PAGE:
Who is the greatest athlete in the world? While it would be difficult to come to a single consensus, one thing that we could all agree on is that all top-performing athletes follow a specific and detailed training plan. No one gets to be at the top of their field by simply “winging it”; Nor do they achieve continual fitness gains by going all-out all of the time.
If you truly want to achieve fitness gains, you need to start thinking “like an athlete” and build intra-workout recovery into your overall plan.
Repeatable Efforts and Recovery
Athletes train for excellence by repeating efforts in an attempt to refine their skills.
Depending on the sport, this may look very different. However, what doesn’t change is that efforts are both measured and repeated. In order to successfully repeat efforts for similar durations, recovery during the workout is required.
In an earlier post we discussed aerobic efforts. As long as sufficient oxygen is present and effort remains sub-threshold, an individual could stay at that intensity for hours on end. However, tap into threshold or supra-threshold efforts and duration at that intensity drops. Once you start using up the finite amount of ATP stored within the muscle cells, recovery must take place prior to resuming efforts at that level.
The Inverse Nature of Work to Recovery
There are some ‘rules of thumb’ when it comes to recovery, but I will also mention that there are some advanced training protocols that use “incomplete” recovery as a way of creating additional stressors leading to positive training adaptations.
For this purpose, let’s stick with the more common rules and guidelines around work:rest. Intensity and duration are inversely related. As one goes up, the other goes down.
All human bodies operate under a similar set of guiding principles referred to as exercise physiology: While some athletes are able to perform incredible accomplishments, no one is beyond the restrictions of how the body operates within the confines of the energy delivery systems. The higher the intensity or the effort, the shorter duration it can be held for and the longer the recovery required in order to hit those power targets again.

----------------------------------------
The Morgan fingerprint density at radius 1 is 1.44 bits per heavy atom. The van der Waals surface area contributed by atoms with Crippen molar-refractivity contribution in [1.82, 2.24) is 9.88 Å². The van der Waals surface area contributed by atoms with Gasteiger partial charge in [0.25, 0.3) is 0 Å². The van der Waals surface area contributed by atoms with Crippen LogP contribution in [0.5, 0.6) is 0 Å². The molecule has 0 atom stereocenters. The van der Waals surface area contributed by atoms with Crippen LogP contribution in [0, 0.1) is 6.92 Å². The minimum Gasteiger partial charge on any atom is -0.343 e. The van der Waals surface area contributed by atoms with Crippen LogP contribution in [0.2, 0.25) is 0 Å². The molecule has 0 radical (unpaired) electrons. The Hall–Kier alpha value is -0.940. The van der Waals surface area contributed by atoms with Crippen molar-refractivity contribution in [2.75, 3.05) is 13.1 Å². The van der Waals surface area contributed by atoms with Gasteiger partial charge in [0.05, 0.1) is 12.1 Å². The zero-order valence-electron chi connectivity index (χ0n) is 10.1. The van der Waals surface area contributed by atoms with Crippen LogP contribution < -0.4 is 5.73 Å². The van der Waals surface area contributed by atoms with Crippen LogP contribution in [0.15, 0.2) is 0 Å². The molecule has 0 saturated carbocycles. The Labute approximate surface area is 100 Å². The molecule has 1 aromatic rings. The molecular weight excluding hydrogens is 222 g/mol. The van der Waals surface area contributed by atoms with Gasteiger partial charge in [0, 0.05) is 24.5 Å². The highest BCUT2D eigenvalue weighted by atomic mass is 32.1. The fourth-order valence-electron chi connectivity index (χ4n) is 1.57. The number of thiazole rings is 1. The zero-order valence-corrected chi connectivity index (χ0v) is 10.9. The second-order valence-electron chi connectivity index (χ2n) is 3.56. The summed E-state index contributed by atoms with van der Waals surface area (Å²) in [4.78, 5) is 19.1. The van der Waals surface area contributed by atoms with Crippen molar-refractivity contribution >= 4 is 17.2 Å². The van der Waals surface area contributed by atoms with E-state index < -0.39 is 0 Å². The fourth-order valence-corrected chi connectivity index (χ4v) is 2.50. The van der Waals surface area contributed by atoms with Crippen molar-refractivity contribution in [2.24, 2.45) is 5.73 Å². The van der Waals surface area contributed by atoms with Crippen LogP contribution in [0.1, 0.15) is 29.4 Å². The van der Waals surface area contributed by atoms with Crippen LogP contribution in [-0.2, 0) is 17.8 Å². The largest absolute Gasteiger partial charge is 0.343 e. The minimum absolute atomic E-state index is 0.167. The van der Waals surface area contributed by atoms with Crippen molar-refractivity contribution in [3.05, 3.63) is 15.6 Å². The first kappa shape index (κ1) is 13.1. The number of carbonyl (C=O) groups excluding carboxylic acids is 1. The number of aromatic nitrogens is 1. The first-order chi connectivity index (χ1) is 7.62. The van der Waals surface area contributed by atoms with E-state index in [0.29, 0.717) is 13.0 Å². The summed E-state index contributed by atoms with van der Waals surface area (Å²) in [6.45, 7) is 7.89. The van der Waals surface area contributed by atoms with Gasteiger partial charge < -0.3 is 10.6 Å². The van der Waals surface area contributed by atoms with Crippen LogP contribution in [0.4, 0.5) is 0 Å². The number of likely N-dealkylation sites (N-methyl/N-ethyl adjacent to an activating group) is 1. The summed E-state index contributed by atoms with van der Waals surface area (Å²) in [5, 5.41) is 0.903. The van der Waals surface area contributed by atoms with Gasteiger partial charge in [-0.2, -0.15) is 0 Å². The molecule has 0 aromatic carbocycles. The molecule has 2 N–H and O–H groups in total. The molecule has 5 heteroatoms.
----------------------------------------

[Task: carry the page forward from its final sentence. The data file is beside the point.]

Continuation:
How to structure recovery intervals
Recovery will depend on overall fitness levels.
The fitter a person is, the faster they will recover. However, to get the most benefit out of your exercise session, the idea is to take enough recovery following a target-specific drill so you are able to hit those power targets or those effort levels again.
That is how you improve your fitness and your performance.
Working with a bike that has a console that shows power is really helpful because you can literally watch and track your output on repeated efforts or drills. Recovery can occur in Level 1 or 2.
For the purposes of a 45-60 minute indoor cycling session the following work to rest ratios would apply:
Level 1 Active Recovery N/A
Level 2 Endurance N/A
Level 3 Tempo 2:1-4:1
Level 4 Lactate Threshold 2:1-4:1
Level 5 VO2 Max 1:1-1:2
Level 6 Anaerobic Capacity 1:2-1:4
Level 7 Neuromuscular Power 1:4-1:10+
So, if you are doing 10-minute repeats at your lactate threshold (LT), you would want to have anywhere from 2.5 to 5 minutes of recovery between each interval. For 5-minute VO2 Max repeats, allowing 5 to 10 minutes of easy cycling between each will allow greater success in repeated attempts. Neuro-muscular power burst of 15-seconds? Plan for 1 to 2.5-minutes recovery.
Planning proper work-to-rest ratios into your rides ensures that training is on point and structured for success.
Just remember, when in doubt, think like an athlete. They take their recovery seriously.